* Nasdaq suffers 3-hr trading halt due to technical issues
* Hewlett-Packard weighs on Dow after revenue comments
* Indexes up: Dow 0.44 pct, S&P 0.86 pct, Nasdaq 1.08 pct
By Chuck Mikolajczak
NEW YORK, Aug 22 (Reuters) - U.S stocks closed higher on
Thursday in a trading session marred by a historic trading halt
of roughly three hours on the Nasdaq stock exchange as a result
of technical problems.
All traffic through Nasdaq OMX Group Inc, the
second-largest U.S. stock exchange stopped at 12:14 p.m. (1614
GMT), the exchange said on its website. Shares in Nasdaq closed
down 3.4 percent to $30.46.
The exchange resumed trading with a single stock, Atlantic
American Corp, at 3:00 p.m. (1700 GMT) before trading
resumed in all of its listed securities at 3:25 p.m. (1725 GMT).
The lightly traded stock advanced 0.6 percent to $3.82.
The outage was the latest in series of high-profile
incidents on exchanges.
"We have automated securities markets to the point where you
are reliant on computers. This is going to be a recurring
thing," said Stephen Massocca, managing director, Wedbush Equity
Management LLC in San Francisco.
"It is difficult to have automated systems that don't have
issues on occasion."
The outage led to what was easily the lowest full-session
volume of the year, with about 4.23 billion shares traded on the
New York Stock Exchange, NYSE MKT and Nasdaq, well below the
daily average of 6.3 billion.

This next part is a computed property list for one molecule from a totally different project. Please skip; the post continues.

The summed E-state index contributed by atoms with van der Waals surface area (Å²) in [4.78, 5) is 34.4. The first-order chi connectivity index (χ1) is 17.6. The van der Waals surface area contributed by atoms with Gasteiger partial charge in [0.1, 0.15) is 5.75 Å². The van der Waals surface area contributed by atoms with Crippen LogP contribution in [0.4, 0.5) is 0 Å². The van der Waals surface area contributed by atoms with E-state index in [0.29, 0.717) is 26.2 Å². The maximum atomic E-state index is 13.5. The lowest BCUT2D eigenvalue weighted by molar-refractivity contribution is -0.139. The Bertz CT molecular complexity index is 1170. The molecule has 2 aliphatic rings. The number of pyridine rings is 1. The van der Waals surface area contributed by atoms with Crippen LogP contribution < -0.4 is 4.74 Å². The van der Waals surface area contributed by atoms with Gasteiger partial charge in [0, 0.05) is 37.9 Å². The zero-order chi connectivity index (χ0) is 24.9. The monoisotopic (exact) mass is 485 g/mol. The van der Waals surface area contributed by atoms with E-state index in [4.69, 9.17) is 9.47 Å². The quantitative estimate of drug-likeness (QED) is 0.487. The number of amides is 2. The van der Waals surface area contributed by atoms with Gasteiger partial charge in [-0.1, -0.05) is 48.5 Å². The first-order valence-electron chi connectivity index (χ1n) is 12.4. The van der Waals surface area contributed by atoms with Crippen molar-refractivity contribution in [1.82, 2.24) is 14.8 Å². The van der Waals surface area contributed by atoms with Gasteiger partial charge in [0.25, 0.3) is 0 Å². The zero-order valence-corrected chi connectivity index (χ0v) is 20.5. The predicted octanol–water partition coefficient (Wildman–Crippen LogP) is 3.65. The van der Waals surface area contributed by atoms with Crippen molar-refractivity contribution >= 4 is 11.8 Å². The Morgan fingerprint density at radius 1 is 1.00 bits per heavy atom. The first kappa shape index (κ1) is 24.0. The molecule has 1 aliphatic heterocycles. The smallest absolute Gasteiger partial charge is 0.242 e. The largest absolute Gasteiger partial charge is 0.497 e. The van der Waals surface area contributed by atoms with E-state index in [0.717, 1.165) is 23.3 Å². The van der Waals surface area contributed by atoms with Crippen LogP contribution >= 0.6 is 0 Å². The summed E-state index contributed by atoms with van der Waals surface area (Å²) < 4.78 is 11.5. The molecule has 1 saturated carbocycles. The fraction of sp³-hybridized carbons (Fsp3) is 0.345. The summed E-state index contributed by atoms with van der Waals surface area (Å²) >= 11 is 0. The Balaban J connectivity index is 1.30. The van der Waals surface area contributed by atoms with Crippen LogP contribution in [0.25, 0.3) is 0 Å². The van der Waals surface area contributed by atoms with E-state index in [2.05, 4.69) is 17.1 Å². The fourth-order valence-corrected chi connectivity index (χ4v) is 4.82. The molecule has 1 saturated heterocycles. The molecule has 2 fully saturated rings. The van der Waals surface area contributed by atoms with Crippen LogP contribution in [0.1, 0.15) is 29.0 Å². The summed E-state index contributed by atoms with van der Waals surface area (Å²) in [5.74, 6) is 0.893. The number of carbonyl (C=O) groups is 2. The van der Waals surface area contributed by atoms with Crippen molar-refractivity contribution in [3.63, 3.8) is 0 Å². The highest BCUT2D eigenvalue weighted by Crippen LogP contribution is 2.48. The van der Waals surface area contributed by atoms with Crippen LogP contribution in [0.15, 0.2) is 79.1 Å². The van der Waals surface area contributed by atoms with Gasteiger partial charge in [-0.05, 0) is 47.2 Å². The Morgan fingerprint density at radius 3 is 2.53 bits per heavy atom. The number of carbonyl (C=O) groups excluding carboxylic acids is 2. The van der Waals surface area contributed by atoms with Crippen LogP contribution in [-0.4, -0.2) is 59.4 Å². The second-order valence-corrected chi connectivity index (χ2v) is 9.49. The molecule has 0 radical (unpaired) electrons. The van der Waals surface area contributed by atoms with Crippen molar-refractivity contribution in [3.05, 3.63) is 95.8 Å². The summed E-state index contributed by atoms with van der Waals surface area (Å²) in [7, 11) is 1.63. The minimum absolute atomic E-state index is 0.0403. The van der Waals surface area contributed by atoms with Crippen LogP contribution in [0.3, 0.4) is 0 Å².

The Dow Jones industrial average rose 66.19 points or
0.44 percent, to 14,963.74, the S&P 500 gained 14.16
points or 0.86 percent, to 1,656.96 and the Nasdaq Composite
added 38.918 points or 1.08 percent, to 3,638.707.
The Nasdaq Composite Index was up 31.38 points, or
0.87 percent, at 3,631.17 when the trading halt began, putting
the brakes on trading in stocks of such well-known companies as
Apple, Microsoft and Amazon.com.
Microsoft ended the session as the biggest boost to both the
S&P 500 and Nasdaq 100 indexes, up 2.5 percent to $32.39.
Apple edged up 0.1 percent to $502.96 while Amazon closed 1.8
percent higher at $289.73.
Throughout the Nasdaq outage, other exchanges such as the
New York Stock Exchange continued to operate.
The Dow industrials rose for the first time in seven
sessions after upbeat data from the world's top economies
overshadowed nervousness over the winding down of the Federal
Reserve's stimulus program.
Gains in the Dow were limited by Hewlett-Packard,
which tumbled 12.5 percent to $22.22 a day after reporting a
decline in the Enterprise Group's revenue. The group is the
computer company's second-largest division and a critical
component of Chief Executive Meg Whitman's plan to transform the
The S&P 500 registered its biggest percentage gain since
August 1, but was unable to close above its 50-day moving
average for a fifth straight session. The mark, now at 1,658.87,
has become a technical hurdle.
Advancing stocks outnumbered declining ones on the NYSE by
2,551 to 479, while on the Nasdaq, advancers beat decliners
1,964 to 519.